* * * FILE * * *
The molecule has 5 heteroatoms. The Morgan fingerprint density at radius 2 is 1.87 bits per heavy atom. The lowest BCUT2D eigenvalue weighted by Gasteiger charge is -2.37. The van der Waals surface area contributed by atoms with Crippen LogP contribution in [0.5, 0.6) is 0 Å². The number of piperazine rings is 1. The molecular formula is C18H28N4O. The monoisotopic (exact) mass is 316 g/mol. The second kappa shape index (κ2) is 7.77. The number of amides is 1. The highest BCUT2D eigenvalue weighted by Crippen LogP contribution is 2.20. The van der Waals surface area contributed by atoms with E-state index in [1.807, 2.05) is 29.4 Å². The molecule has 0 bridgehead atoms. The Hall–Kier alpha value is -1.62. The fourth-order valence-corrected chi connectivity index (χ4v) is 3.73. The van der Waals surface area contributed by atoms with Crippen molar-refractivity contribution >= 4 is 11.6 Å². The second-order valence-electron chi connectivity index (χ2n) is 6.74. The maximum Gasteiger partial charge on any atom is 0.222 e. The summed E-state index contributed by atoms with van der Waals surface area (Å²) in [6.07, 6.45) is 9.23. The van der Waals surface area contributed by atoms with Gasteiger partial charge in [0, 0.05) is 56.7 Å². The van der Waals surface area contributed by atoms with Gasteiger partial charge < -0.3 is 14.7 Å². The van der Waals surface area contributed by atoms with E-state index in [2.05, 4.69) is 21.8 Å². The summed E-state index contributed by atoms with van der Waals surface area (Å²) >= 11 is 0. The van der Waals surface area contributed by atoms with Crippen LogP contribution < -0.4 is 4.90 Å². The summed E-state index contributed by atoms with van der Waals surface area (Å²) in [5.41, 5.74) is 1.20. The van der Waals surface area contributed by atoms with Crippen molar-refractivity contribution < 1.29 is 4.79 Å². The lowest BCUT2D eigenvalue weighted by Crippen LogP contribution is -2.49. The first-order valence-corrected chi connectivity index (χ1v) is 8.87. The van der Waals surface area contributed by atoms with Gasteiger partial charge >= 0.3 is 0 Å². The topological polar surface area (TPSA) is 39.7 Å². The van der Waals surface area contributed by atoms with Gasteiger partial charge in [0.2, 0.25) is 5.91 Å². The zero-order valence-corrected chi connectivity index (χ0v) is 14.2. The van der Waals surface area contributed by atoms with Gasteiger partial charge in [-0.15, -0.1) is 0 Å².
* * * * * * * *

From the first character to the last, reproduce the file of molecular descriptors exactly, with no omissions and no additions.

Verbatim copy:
The molecule has 5 heteroatoms. The Morgan fingerprint density at radius 2 is 1.87 bits per heavy atom. The lowest BCUT2D eigenvalue weighted by Gasteiger charge is -2.37. The van der Waals surface area contributed by atoms with Crippen LogP contribution in [0.5, 0.6) is 0 Å². The number of piperazine rings is 1. The molecular formula is C18H28N4O. The monoisotopic (exact) mass is 316 g/mol. The second kappa shape index (κ2) is 7.77. The number of amides is 1. The highest BCUT2D eigenvalue weighted by Crippen LogP contribution is 2.20. The van der Waals surface area contributed by atoms with E-state index in [1.807, 2.05) is 29.4 Å². The molecule has 0 bridgehead atoms. The Hall–Kier alpha value is -1.62. The fourth-order valence-corrected chi connectivity index (χ4v) is 3.73. The van der Waals surface area contributed by atoms with Crippen molar-refractivity contribution >= 4 is 11.6 Å². The second-order valence-electron chi connectivity index (χ2n) is 6.74. The maximum Gasteiger partial charge on any atom is 0.222 e. The summed E-state index contributed by atoms with van der Waals surface area (Å²) in [6.07, 6.45) is 9.23. The van der Waals surface area contributed by atoms with Gasteiger partial charge in [0, 0.05) is 56.7 Å². The van der Waals surface area contributed by atoms with Gasteiger partial charge < -0.3 is 14.7 Å². The van der Waals surface area contributed by atoms with E-state index in [2.05, 4.69) is 21.8 Å². The summed E-state index contributed by atoms with van der Waals surface area (Å²) >= 11 is 0. The van der Waals surface area contributed by atoms with Crippen LogP contribution < -0.4 is 4.90 Å². The summed E-state index contributed by atoms with van der Waals surface area (Å²) in [5.41, 5.74) is 1.20. The van der Waals surface area contributed by atoms with Crippen molar-refractivity contribution < 1.29 is 4.79 Å². The lowest BCUT2D eigenvalue weighted by Crippen LogP contribution is -2.49. The first-order valence-corrected chi connectivity index (χ1v) is 8.87. The van der Waals surface area contributed by atoms with Gasteiger partial charge >= 0.3 is 0 Å². The topological polar surface area (TPSA) is 39.7 Å². The van der Waals surface area contributed by atoms with Gasteiger partial charge in [0.2, 0.25) is 5.91 Å². The zero-order valence-corrected chi connectivity index (χ0v) is 14.2. The van der Waals surface area contributed by atoms with Gasteiger partial charge in [-0.15, -0.1) is 0 Å².